From ancient byways to modern highways, glimpses of faith are everywhere...

Sunday, January 29, 2012

Horatio Alger: From rags to wretched

Horatio Alger, Jr. (Harvard, 1852)
The Horatio Alger “rags-to-riches” American myth has certainly been criticized by everyone from Max Sawicky (formerly of the U. S. Treasury Department) to Michael Moore (Academy Award winning filmmaker).  However, “rags to riches” might not be nearly as mythological as Horatio Alger’s own stereotypical persona.

Although it’s (sort of) true that Alger grew up in (relative) poverty, someone who began prep school by 13 and Harvard by 16 couldn’t have had that rough of a childhood.  According to The Literature Network, Alger’s father was a Unitarian minister who supplemented his income “by becoming the first postmaster in town, tending a small farm and occasionally teaching grammar school.”  Alger’s mother was “the daughter of a wealthy merchant,” and Alger’s father’s cousin helped to foot those Harvard bills.

No problem…  Older people helping younger people to pull themselves up by their bootstraps…  Still in line with the best of Alger’s stories.

Unfortunately, that’s where Alger’s reality begins to sharply diverge from his simplistically idealized storylines.  Whereas Alger’s imaginary heroes may have befriended young males for the love of God and country, Alger’s own mentoring history was a lot more tainted.  While later ministering to the First Parish Unitarian Church in Brewster, Massachusetts (having followed – perhaps unwillingly – in  his father’s footsteps), Alger “left for New York City rather suddenly, ostensibly to pursue a career in writing.” reports the following:  Church records uncovered after Alger’s death indicate that he was quietly dismissed for having sexual relations with several teenage boys in his parish Alger Sr. (that is, Reverend Alger, Sr.) once again came to his son’s assistance (?) by helping to hush up the whole sordid affair.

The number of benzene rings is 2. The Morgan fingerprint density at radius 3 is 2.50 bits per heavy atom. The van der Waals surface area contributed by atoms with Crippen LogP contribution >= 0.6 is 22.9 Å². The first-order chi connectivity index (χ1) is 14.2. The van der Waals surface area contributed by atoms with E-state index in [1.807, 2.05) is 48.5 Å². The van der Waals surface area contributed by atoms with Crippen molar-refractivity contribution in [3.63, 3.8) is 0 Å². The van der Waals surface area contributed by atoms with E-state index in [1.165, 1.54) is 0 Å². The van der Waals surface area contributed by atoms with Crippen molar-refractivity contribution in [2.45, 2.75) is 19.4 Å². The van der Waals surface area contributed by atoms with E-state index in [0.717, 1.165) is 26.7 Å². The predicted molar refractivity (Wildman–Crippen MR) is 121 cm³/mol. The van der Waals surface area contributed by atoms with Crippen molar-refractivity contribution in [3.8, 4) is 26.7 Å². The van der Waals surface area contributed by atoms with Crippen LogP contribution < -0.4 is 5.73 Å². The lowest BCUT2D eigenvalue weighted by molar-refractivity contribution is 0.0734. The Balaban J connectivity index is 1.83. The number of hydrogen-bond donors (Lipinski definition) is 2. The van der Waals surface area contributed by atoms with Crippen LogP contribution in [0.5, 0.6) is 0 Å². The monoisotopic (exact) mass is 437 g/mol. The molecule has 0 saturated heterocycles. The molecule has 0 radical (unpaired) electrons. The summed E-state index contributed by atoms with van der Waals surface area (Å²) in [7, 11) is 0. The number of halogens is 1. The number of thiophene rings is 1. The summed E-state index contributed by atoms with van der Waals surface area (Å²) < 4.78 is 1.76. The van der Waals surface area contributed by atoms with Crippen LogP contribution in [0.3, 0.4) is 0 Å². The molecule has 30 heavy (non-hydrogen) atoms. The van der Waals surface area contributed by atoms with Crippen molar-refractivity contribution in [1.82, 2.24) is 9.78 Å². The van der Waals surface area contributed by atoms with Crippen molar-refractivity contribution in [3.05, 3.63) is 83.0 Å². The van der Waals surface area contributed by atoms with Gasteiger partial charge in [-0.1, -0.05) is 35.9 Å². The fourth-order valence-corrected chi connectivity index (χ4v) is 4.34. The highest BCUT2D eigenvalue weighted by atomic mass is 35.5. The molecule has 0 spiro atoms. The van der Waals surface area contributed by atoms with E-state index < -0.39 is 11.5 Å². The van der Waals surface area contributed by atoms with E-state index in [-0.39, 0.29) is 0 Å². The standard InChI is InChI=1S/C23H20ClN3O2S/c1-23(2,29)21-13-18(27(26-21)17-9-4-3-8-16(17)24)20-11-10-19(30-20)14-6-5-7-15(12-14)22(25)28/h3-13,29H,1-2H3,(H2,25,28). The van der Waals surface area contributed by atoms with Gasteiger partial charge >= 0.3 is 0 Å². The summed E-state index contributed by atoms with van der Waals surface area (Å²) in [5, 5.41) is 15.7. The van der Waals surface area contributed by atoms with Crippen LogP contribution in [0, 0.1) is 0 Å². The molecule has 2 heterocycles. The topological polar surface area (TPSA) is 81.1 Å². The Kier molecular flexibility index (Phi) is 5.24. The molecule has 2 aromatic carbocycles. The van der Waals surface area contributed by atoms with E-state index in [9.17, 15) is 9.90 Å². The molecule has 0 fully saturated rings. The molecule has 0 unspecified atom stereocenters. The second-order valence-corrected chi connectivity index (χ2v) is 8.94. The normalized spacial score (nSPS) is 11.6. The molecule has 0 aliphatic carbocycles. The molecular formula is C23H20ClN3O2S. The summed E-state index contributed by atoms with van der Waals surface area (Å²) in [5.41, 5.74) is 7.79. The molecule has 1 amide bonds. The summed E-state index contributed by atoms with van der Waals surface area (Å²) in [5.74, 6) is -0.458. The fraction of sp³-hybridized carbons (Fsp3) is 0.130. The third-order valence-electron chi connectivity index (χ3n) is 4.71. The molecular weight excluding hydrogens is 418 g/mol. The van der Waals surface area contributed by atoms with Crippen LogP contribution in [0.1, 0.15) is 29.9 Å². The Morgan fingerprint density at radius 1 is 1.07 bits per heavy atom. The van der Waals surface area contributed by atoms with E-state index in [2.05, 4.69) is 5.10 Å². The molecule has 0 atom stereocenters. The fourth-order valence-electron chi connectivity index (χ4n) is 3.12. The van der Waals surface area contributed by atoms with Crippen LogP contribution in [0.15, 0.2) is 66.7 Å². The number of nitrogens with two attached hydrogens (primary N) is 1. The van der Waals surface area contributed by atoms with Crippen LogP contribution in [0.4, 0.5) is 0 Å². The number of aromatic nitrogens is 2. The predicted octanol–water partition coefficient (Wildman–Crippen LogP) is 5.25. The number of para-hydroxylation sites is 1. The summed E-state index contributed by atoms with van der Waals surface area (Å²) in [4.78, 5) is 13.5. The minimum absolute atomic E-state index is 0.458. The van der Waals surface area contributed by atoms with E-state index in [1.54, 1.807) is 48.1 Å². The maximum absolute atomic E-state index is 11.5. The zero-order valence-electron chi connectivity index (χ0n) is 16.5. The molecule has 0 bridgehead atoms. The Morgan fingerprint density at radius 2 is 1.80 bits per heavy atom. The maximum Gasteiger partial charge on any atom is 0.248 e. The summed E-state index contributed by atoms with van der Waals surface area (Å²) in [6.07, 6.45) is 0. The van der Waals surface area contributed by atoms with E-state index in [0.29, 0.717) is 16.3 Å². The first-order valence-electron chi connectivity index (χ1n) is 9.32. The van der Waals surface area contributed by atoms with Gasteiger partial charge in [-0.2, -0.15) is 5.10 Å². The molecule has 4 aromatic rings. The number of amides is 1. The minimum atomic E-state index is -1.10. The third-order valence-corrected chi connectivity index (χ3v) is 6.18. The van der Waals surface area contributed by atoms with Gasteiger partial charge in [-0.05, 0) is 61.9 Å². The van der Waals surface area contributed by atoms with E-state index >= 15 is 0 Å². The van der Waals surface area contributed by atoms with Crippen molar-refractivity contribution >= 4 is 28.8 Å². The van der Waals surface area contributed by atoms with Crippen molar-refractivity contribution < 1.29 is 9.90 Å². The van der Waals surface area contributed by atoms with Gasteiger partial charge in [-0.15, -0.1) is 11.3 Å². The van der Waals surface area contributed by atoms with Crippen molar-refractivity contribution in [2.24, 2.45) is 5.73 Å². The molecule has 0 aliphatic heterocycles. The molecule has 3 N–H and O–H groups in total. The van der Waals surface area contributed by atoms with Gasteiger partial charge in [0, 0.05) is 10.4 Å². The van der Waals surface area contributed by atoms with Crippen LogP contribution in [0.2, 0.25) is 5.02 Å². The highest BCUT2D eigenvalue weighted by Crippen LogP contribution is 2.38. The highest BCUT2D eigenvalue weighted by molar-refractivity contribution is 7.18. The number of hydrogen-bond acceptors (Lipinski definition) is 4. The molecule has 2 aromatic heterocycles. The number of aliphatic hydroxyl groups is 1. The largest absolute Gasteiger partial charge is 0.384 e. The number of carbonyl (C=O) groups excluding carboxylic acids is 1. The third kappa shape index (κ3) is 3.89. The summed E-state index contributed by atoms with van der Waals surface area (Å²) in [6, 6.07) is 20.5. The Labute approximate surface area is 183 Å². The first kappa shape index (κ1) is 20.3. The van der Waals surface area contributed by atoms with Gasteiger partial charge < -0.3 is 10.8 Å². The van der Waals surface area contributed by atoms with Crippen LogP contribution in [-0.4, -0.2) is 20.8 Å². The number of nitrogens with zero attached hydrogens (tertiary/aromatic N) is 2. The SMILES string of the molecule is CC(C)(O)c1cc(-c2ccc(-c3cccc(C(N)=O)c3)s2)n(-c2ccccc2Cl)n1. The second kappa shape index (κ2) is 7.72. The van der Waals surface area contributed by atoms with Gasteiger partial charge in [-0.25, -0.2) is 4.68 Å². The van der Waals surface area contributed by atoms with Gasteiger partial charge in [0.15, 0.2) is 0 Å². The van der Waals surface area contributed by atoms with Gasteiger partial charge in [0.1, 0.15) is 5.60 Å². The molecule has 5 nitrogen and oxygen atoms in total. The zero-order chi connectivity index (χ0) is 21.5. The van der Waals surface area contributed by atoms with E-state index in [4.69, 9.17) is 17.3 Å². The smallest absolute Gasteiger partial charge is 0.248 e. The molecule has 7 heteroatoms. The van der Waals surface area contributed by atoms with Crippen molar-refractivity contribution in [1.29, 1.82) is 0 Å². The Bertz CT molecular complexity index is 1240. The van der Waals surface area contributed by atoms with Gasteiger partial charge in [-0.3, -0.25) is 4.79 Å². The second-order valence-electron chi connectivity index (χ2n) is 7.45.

Years later (years during which Alger continued to focus upon mentoring – and even informally adopting - young males), Alger wrote the poem Friar Anselmo.  This poem, which many believe to be autobiographical in essence, begins like this:  Friar Anselmo (God’s grace may he win!)  Committed one sad day a deadly sin…   Amazing grace ends up transforming Friar Anselmo – and hopefully, Alger, too.    


Copyright January 29, 2012 by Linda Van Slyke   All Rights Reserved

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